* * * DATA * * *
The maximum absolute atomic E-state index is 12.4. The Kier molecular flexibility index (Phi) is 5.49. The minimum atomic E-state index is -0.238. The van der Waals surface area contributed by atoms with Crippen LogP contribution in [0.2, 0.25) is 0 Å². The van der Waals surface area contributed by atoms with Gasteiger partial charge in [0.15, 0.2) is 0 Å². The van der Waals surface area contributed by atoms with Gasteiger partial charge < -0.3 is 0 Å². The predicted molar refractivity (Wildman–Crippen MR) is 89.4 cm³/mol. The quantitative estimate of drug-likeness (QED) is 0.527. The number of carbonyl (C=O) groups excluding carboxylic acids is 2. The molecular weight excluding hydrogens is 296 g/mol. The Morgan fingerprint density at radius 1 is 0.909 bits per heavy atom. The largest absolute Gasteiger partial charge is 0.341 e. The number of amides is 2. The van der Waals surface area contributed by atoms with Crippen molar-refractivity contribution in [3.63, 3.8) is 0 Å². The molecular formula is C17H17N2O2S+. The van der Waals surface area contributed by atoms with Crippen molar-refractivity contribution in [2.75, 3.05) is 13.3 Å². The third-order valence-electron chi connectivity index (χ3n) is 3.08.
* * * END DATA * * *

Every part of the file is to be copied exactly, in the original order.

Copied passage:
The maximum absolute atomic E-state index is 12.4. The Kier molecular flexibility index (Phi) is 5.49. The minimum atomic E-state index is -0.238. The van der Waals surface area contributed by atoms with Crippen LogP contribution in [0.2, 0.25) is 0 Å². The van der Waals surface area contributed by atoms with Gasteiger partial charge in [0.15, 0.2) is 0 Å². The van der Waals surface area contributed by atoms with Gasteiger partial charge < -0.3 is 0 Å². The predicted molar refractivity (Wildman–Crippen MR) is 89.4 cm³/mol. The quantitative estimate of drug-likeness (QED) is 0.527. The number of carbonyl (C=O) groups excluding carboxylic acids is 2. The molecular weight excluding hydrogens is 296 g/mol. The Morgan fingerprint density at radius 1 is 0.909 bits per heavy atom. The largest absolute Gasteiger partial charge is 0.341 e. The number of amides is 2. The van der Waals surface area contributed by atoms with Crippen molar-refractivity contribution in [3.63, 3.8) is 0 Å². The molecular formula is C17H17N2O2S+. The van der Waals surface area contributed by atoms with Crippen molar-refractivity contribution in [2.75, 3.05) is 13.3 Å². The third-order valence-electron chi connectivity index (χ3n) is 3.08.